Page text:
Path Selection Policy with ALUA

March 8, 2012 8 By Eric Shanks

It’s important to understand how VMware ESXi servers handle connections to their associated storage arrays.

If we look specifically with fibre channel fabrics, we have several multipathing options to be considered.
There are three path selection policy (PSP) plugins that VMware uses natively to determine the I/O channel that data will travel over to the storage device.

  1. Fixed Path
  2. Most Recently Used (MRU)
  3. Round Robin (RR)
Let’s look at some examples of the three PSPs we’ve mentioned and how they behave.  The definitions come from the vSphere 5 storage guide found below.


Fixed Path

The host uses the designated preferred path, if it has been configured.
Otherwise, it selects the first working path discovered at system boot time. If
you want the host to use a particular preferred path, specify it manually. Fixed
is the default policy for most active-active storage devices.
NOTE If the host uses a default preferred path and the path’s status turns to
Dead, a new path is selected as preferred. However, if you explicitly designate
the preferred path, it will remain preferred even when it becomes inaccessible


So we’ll show 3 examples.  On the left we’ve shown the default path (manually set) to the storage system.  In the middle picture, we’ve simulated a path failure, and the fixed path has changed.  Then on the right, we’ve shown that when the failure has been resolved, the path goes back to the original path that was set.


Fixed Path


Most Recently Used

The host selects the path that it used most recently. When the path becomes
unavailable, the host selects an alternative path. The host does not revert back
to the original path when that path becomes available again. There is no
preferred path setting with the MRU policy. MRU is the default policy for most
active-passive storage devices.


Below we’ show 3 more examples.  This time we show the MRU policy.  On the left we see the default path that the MRU has chosen.  The middle picture shows a failure and what happens to the path selection.  So far, the MRU Policy looks the same as the Fixed Path Policy.  In the last picture (on the right) you’ll see the difference from Fixed Path.  When the failure has been resolved, the MRU policy does not go back to the original path.




Round Robin

The host uses an automatic path selection algorithm rotating through all active
paths when connecting to active-passive arrays, or through all available paths
when connecting to active-active arrays. RR is the default for a number of arrays
and can be used with both active-active and active-passive arrays to implement
load balancing across paths for different LUNs.


Below we again have 3 examples.  This time we’re not showing any failures, but we are showing how the round robin policy selects one path, then another, then another and eventually repeats when all the available paths have been used.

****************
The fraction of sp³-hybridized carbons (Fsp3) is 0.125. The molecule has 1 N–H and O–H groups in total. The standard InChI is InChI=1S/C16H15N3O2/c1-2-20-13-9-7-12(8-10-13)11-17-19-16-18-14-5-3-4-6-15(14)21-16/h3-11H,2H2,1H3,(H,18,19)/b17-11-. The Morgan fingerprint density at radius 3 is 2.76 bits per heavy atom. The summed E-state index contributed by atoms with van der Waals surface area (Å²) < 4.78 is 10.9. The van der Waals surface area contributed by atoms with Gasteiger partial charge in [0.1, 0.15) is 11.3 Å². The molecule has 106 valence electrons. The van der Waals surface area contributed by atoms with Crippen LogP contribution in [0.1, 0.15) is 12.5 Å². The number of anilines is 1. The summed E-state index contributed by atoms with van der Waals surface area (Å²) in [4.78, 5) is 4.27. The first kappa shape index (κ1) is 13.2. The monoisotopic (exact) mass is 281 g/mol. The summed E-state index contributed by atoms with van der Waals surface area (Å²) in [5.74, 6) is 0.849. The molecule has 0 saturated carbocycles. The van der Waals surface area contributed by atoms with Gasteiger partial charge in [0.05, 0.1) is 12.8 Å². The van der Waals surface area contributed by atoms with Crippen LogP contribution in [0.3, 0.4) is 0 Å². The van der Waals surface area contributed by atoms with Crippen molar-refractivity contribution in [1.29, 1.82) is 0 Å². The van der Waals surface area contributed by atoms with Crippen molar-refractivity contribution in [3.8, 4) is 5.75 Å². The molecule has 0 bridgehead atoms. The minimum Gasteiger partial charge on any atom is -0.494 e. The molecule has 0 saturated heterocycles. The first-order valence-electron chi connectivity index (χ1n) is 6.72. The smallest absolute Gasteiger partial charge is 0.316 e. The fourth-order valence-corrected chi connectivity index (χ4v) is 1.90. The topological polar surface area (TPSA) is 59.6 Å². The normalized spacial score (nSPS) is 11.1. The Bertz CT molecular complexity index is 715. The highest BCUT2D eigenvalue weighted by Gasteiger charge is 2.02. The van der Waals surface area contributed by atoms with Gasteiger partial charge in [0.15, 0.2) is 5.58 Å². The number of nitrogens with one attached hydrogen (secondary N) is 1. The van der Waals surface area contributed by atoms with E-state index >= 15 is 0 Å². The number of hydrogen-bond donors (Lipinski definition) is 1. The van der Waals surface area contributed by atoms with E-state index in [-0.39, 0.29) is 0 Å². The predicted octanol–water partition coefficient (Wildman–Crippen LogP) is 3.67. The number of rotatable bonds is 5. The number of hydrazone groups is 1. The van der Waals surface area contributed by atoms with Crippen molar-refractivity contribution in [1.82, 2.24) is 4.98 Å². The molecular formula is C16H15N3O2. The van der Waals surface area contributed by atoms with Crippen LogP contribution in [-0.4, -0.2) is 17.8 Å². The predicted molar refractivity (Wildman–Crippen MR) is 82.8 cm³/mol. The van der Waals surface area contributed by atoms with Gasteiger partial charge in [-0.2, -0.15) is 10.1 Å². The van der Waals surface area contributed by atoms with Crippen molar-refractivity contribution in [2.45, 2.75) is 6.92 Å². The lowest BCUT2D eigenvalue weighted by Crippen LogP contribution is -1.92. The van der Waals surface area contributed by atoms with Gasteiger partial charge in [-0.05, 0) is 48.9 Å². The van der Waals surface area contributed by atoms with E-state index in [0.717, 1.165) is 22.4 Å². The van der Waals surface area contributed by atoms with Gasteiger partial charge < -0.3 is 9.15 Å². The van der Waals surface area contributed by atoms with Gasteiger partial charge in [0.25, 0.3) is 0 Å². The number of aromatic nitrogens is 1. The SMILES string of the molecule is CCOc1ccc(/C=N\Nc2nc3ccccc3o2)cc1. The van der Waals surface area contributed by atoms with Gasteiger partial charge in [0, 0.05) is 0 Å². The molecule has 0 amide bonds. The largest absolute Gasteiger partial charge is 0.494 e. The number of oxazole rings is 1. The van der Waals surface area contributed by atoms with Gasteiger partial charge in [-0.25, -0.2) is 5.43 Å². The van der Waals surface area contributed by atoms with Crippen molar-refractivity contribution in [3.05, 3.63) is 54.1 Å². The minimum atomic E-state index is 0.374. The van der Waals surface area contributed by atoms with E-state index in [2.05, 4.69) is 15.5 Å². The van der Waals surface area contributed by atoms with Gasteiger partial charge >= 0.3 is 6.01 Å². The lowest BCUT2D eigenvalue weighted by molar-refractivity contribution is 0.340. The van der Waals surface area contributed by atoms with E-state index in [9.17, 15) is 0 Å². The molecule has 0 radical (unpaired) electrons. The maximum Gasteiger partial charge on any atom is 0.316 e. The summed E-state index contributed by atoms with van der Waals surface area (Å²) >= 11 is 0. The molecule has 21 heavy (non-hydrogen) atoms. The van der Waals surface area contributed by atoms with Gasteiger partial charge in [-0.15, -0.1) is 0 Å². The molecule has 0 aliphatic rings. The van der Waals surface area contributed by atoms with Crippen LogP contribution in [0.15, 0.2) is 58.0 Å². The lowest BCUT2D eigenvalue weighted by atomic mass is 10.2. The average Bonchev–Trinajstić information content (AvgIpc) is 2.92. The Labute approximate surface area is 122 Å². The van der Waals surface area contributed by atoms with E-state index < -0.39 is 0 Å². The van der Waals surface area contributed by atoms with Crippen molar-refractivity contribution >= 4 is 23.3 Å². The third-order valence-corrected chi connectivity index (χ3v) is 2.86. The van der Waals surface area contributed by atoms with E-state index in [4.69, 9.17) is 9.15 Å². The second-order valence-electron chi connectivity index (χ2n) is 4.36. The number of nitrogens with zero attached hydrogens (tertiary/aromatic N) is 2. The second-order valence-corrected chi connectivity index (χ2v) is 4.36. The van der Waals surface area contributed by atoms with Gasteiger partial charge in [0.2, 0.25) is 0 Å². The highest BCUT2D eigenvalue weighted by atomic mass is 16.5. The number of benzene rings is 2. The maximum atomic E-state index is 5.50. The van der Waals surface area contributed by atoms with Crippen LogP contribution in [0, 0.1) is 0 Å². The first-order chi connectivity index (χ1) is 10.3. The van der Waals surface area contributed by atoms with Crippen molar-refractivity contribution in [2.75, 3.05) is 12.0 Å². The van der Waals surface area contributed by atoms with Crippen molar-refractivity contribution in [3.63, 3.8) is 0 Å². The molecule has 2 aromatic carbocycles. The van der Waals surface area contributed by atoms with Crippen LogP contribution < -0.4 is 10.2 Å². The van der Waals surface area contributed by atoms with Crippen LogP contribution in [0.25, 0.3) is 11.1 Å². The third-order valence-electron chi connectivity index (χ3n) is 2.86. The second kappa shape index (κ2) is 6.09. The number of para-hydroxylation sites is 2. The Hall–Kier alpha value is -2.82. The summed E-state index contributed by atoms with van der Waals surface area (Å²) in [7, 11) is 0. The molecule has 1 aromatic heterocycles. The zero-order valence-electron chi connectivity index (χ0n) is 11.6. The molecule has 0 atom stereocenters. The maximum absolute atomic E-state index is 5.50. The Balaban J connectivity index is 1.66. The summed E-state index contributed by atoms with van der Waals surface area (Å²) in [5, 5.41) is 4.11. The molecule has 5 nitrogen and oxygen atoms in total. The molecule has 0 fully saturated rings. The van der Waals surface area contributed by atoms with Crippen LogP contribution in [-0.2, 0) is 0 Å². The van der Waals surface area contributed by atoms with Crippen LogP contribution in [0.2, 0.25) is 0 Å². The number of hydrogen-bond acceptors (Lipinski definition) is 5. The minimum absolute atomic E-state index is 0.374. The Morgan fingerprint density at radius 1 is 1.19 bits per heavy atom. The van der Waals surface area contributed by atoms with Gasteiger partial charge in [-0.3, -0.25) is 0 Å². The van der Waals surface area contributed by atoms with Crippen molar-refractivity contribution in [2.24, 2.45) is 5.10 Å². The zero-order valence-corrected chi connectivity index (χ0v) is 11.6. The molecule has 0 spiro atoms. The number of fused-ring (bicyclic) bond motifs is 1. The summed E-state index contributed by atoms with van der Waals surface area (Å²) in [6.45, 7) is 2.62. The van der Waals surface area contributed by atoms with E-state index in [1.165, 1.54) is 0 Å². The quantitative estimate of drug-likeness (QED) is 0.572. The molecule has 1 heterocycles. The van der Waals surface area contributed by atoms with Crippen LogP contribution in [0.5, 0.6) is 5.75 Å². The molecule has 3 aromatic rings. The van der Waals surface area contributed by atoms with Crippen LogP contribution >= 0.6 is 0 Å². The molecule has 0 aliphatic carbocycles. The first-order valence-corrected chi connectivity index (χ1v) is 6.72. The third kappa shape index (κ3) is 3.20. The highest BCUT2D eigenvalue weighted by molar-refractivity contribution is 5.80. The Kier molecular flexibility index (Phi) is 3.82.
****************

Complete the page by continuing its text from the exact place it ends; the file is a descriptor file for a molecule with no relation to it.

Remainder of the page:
Round Robin


Along with PSPs we also have Storage Array Type Plugins (SATP) which are specific to the storage vendors.  These SATPs are responsible for determining which I/O paths are available to be used.  The SATP is responsible for monitoring changes and handling failovers.  SATPs are used to determine which paths are available and the PSPs then choose the available path to use.  SATPs aren’t used exclusively in failover events though, some storage arrays have two active storage processors but only one of the storage processors owns the LUN that is being accessed.  The specific SATP we’ll be looking at is the Asymmetric Logical Unit Access (ALUA).


In the example on the left we can see that the storage path is not optimized.  We found a perfectly acceptable path to the storage system but when we got there we found out that the other storage processor currently owned that LUN.  At that point the storage processor can still access the LUN but has to go through the second storage process and thus is not optimized.  ALUA makes sure that the most optimized path is always used.


Now lets look at an example of the Round Robin PSP with the ALUA SATP.
Below we see that there is one storage processor that is the optimized path, but there are still multiple paths to get to that storage processor from the host.  There are two optimized paths available for the Round Robin PSP to go back and forth between to access the LUN.


RR with ALUA

If we look in the ESXi Configurations we can see that ALUA is the SATP and Round Robin is the selected PSP.  If you look in the storage paths you’ll see Active(I/O) listed for the optimized storage path and Active as the non-optimized storage path.  Remember that just because it’s not optimized doesn’t mean that the path couldn’t be used if it was necessary.


If you want to set your PSP for each path without selecting every path on the host, you can do so with the PowerCLI.